Prevention of falls by reducing knee buckling in older adults

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Prevention of falls by reducing knee buckling in older adults

According to a study published in Arthritis Care & Research, a journal of the American College of Rheumatology (ACR), the symptoms of knee fragility may lead to an increased risk of falling and of experiencing the various physical and psychological effects that can occur from falling. Determining effective treatments for knee instability should be the top priority as the proper care of aging patients by the clinicians.

Knee instability is a frequent condition in older individuals which accompany knee buckling or as a knee "giving way,". It is occurs particularly due to knee pain and knee osteoarthritis (OA) causing muscle weakness and balance difficulties. In order to maintain older individuals' health and quality of life, exercises and other interventions that stabilize the knee may aid to avoid frequent falls and fall-related injuries. Hence, Michael Nevitt, PhD, of the University of California, San Francisco, and his colleagues prospectively studied 1842 participants in the Multicenter Osteoarthritis Study (MOST) to further explore this potential link. The average age of the patients were 67 years old at the start and who had, or were at high risk for, knee osteoarthritis.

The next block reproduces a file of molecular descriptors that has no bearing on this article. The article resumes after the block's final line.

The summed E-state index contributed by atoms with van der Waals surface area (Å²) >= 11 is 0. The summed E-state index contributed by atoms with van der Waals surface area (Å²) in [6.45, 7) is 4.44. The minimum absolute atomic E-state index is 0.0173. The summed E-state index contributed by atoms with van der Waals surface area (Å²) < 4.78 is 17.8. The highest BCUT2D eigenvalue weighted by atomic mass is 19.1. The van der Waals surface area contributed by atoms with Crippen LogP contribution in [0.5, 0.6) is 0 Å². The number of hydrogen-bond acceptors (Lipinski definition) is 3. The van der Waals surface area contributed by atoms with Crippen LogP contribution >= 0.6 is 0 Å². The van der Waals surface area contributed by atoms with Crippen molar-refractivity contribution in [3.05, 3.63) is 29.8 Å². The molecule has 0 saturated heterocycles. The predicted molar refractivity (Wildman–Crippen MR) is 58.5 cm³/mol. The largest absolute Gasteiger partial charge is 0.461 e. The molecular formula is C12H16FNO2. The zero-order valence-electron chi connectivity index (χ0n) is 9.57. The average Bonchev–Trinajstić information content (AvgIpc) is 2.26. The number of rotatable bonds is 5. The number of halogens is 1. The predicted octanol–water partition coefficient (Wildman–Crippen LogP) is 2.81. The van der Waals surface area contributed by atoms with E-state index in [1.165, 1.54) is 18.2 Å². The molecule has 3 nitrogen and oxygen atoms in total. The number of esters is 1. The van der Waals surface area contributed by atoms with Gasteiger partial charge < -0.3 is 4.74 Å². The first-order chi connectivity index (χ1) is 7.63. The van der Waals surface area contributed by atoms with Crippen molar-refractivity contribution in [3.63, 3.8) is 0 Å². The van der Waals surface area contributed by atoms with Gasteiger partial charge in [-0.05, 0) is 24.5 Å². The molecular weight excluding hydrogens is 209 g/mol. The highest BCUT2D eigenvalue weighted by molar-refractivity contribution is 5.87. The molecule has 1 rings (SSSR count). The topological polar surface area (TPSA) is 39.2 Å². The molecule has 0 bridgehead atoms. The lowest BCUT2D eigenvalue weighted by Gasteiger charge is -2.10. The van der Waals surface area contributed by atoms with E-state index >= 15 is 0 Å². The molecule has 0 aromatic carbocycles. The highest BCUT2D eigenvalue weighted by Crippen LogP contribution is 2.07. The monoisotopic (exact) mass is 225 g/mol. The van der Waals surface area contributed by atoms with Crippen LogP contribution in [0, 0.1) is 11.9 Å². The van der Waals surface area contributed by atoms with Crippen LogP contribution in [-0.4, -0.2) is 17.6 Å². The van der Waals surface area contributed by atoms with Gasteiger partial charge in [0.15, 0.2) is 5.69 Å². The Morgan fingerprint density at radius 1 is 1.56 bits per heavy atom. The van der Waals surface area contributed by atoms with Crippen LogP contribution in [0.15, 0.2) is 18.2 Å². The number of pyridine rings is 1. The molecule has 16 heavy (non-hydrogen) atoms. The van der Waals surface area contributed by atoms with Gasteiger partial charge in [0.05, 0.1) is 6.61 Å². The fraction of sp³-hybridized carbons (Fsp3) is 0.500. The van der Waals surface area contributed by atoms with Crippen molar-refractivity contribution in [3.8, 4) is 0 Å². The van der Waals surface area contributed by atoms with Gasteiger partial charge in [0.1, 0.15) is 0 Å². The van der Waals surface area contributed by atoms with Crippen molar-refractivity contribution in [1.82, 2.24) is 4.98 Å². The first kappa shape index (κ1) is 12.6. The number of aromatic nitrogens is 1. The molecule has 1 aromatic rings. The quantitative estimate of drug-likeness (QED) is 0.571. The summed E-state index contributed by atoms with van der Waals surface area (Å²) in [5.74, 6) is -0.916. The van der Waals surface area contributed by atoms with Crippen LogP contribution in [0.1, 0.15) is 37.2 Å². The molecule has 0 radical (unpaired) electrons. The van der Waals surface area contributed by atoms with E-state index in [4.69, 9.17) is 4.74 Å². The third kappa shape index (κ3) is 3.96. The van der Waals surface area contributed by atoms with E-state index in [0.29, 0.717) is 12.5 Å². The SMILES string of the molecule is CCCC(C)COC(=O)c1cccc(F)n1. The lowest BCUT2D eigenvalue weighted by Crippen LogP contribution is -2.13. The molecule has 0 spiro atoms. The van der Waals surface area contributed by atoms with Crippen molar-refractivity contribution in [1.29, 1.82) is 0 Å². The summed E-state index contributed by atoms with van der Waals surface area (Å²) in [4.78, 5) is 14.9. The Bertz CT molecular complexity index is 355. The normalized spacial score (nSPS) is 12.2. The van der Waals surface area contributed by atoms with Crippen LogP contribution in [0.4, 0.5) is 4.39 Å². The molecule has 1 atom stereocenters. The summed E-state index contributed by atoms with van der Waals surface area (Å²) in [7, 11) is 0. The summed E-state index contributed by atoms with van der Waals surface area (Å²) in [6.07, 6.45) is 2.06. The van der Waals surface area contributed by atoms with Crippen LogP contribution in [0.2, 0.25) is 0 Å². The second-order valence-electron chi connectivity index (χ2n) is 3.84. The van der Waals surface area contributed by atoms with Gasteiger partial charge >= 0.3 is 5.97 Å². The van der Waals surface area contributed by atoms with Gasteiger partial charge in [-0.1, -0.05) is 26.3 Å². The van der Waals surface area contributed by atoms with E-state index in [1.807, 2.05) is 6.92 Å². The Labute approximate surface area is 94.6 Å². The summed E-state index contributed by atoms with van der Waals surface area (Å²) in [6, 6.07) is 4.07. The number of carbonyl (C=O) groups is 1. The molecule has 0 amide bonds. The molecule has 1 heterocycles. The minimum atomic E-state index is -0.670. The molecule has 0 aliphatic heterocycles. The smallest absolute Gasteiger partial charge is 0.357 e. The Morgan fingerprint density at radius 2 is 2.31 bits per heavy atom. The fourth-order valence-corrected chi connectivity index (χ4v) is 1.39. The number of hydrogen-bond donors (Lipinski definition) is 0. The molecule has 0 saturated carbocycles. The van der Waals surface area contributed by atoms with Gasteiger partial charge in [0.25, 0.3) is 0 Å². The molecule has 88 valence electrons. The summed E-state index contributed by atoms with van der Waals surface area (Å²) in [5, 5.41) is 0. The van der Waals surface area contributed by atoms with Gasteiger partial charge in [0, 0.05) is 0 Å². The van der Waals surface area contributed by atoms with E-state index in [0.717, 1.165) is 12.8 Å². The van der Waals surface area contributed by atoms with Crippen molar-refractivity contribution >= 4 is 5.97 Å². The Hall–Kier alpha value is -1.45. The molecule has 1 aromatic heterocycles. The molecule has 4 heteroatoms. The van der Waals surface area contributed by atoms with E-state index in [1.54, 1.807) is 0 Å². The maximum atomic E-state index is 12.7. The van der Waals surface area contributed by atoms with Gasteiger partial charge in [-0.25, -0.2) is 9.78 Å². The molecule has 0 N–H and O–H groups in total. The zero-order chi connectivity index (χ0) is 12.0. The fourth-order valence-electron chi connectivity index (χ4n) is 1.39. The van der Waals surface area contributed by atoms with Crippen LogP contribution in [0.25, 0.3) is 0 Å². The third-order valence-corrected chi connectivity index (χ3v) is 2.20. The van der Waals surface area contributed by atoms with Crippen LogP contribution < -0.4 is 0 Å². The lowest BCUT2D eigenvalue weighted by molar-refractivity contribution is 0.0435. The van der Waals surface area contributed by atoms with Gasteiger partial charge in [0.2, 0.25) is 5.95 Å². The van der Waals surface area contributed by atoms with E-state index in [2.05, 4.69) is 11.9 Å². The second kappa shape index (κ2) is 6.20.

About 16.8 percent reported knee buckling at the end of 5 years and 14.1 percent had recurrent (?2) falls at the end of 7 years.1.6- to 2.5-times higher likelihood of recurrent falls, fear of falling was observed after 5 years by Bucklers as well as poor balance confidence at year 7. At the start of the study, those who fell when a knee buckled had a 4.5-times, 2-times, and 3-times higher likelihood 2 years later of recurrent falls, significant fall injuries, and fall injuries that restricted activity, respectively, and they were 4-times more likely to have penurious balance.

Dr. Nevitt said "Falls, injury from falls and poor balance confidence are extremely common and debilitating problems in older people. The present study has demonstrated for the first time that knee instability and knee buckling are important causes of these problems in the very large segment of the older population suffering from knee pain. Fortunately, it may be possible to treat knee instability and prevent knee buckling with targeted exercises. Joint replacement surgery can also improve knee stability." He further added that pain is the predominant symptom of knee osteoarthritis and symptoms of instability such as knee buckling and falls may be overlooked by treating professionals. The most crucial influence of these results on patient care is that health professionals should query their patients with knee OA about instability, buckling, falls and work with them to take preventive actions like proper use of walking aids, leg strengthening and appropriate footwear.

Therapeutic, Osteoarthritis, Knee, Prospective study, Symptomatic
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